Because we’re geeks, we frequently find it’s easier to understand an artist’s work when comparing them to another artist, finding out the common or antithetical traits that bind them. Hence Dueling Auteurs, a column where we take two auteurs from any medium and compare and contrast them. This month, Mason Walker pits this summer’s two biggest action films and their respective directors up against one another. In one corner is George Miller and the muscle car punch of Mad Max: Fury Road. In the other corner is the bloated heavyweight champion Avengers franchise, helmed by verbal maestro Joss Whedon and represented this year by the critically disappointing Age of Ultron.
With parting glasses raised to the great Roger Ebert, it falls to the rest of us to maintain his Glossary of Movie Rules, and to add to that invaluable list that gave us the Law of Funny Names and the Fallacy of the Talking Killer. In that spirit, I’ll start this Dueling Auteurs piece with a new Movie Rule: the World-Engine Theory. Inspired by the decidedly uninspired finale of Man of Steel, the rule goes as follows: After a superhero movie introduces a giant, hovering, city-smashing gadget, the rest of the picture will invariably suck. Of course, the presence of said smashy-smashy mechanism isn’t a buzzkill in and of itself. But the presence of a World Engine is almost always a sign, because it is symptomatic of a film that tries hard for size and crowds out everything else.
It depresses me to report that The Avengers: Age of Ultron is a World-Engine picture. At the start of the film’s second half, the titular villain begins stealing pieces for his city-smasher, and, like clockwork, a just-decent sequel descends into sloppy, deafening excess. Thoroughly tame, frequently clever, and sporadically intelligent, the Marvel folks have yet to give us a masterpiece, but with Age of Ultron they give us give us their first true flop. And director Joss Whedon’s first as well.
With this letdown in mind, where should we turn for our hydrating conflagrations, for our summer-movie demolition-derby oasis? To the deserts of post-apocalyptic Australia, as it turns out. I feel like I’m the last person to hop on the Mad Max: Fury Road praise-train, but in case anyone has yet to purchase passage, take it from me: this is the best Big Studio movie you’ll see all summer. It’s also the best sci-fi film since last year’s Snowpiercer, and in its own pulpy way it’s just about as good. Custom-made to jazz both adrenaline junkies and critical thinkers, Fury Road comes at you both ravaged and ravaging, nodding to DeMille and DeBeauvoir and Beowulf and Alien whilst smashing past them towards graphic, jaggedly poetic reality all its own. What a wild, wild thing. And what a success for director George Miller.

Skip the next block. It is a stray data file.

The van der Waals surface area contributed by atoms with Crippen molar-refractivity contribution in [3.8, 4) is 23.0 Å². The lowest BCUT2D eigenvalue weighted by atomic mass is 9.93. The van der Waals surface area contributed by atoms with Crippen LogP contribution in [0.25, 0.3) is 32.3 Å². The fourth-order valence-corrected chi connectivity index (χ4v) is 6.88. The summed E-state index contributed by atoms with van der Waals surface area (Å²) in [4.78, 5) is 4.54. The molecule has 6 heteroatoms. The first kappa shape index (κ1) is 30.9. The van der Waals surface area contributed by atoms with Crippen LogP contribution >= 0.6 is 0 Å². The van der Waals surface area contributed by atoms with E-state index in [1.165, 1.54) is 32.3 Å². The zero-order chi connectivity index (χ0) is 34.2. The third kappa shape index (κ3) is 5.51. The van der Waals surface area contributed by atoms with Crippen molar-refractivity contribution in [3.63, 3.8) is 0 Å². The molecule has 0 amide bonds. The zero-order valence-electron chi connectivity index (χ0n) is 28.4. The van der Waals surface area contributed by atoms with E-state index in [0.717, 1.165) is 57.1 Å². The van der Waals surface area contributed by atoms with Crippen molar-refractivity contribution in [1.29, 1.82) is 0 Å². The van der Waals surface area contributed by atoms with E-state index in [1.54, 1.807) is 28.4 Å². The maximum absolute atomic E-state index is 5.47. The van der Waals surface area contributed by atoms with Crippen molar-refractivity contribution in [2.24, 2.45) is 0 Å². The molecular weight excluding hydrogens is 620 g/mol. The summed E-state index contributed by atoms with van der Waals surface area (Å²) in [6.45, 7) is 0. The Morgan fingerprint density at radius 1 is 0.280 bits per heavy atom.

This wasn’t how it was supposed to be. Age of Ultron was supposed to be the Movie of the Summer, with Fury Road as a cult-phenom afterthought. What happened?
This state of affairs is due partially to matters of plot. After the first two phases of Marvel’s world-domination cycle, Ultron‘s narrative, with its fixation on the man-vs.-superman-vs.-machine trifecta, is very samey-samey. Meanwhile, Miller’s car-chase-as-feminist-allegory piece is quite different from the first three Mad Max pictures, and feels fresh. Both movie are also impacted by the quality of their new characters. Immortan Joe and Imperator Furiosa are, in a word, badass; Ultron, with his robo-stoner rhetoric and snoozy power of endless regeneration, is a fourteen year-old Yu-Gi-Oh player’s idea of badass. (Seriously. I’ll buy you a drink if you can convince me that “You rise, only to fall” is a good bad-guy line.)
But perhaps the most significant factor is how both pictures handle their action scenes. Both of these big summer movies stake an awful lot on staging of their melees, but only Fury Road succeeds.
Understanding the difference is important for two reasons. First, it reminds us, in this explosive age, of how we ought to define a good action scene. And, more importantly, it lends insight into the deep-seated tendencies of both directors—into the strengths and weaknesses of two men who are described, not infrequently, as screen visionaries.
Whether consciously or otherwise, everyone has their own ideas about the ideal action sequence. Unlike many popular conceptions, mine has nothing to do with the make of the weapon, the duration of its use, or even the identity of the user. Instead, I think that good action scenes are defined by their singularity—that is, by the extent to which they link the fighting to a highly specific set of circumstances. To put it less academically: Good action scenes are uniquely thrilling because they’re thrillingly unique. I find it useful, as I usually do, to bring up musicals. Great dance numbers like “Singin’ In Rain” are easily defined via an object (Gene Kelly + umbrella) or a concept (see title), and the same is true of a great action scene from, say, Mission: Impossible (Tom Cruise plus faulty suspension cord; breaking into a room without ever really entering). Of course, some action scenes hold our interest for other reasons—because of the characters, or perhaps because of the overall mood. But in order to hold our interest as an action sequence, it seems to me that what a scene needs, above all else, is object and concept—manically inventive specificity.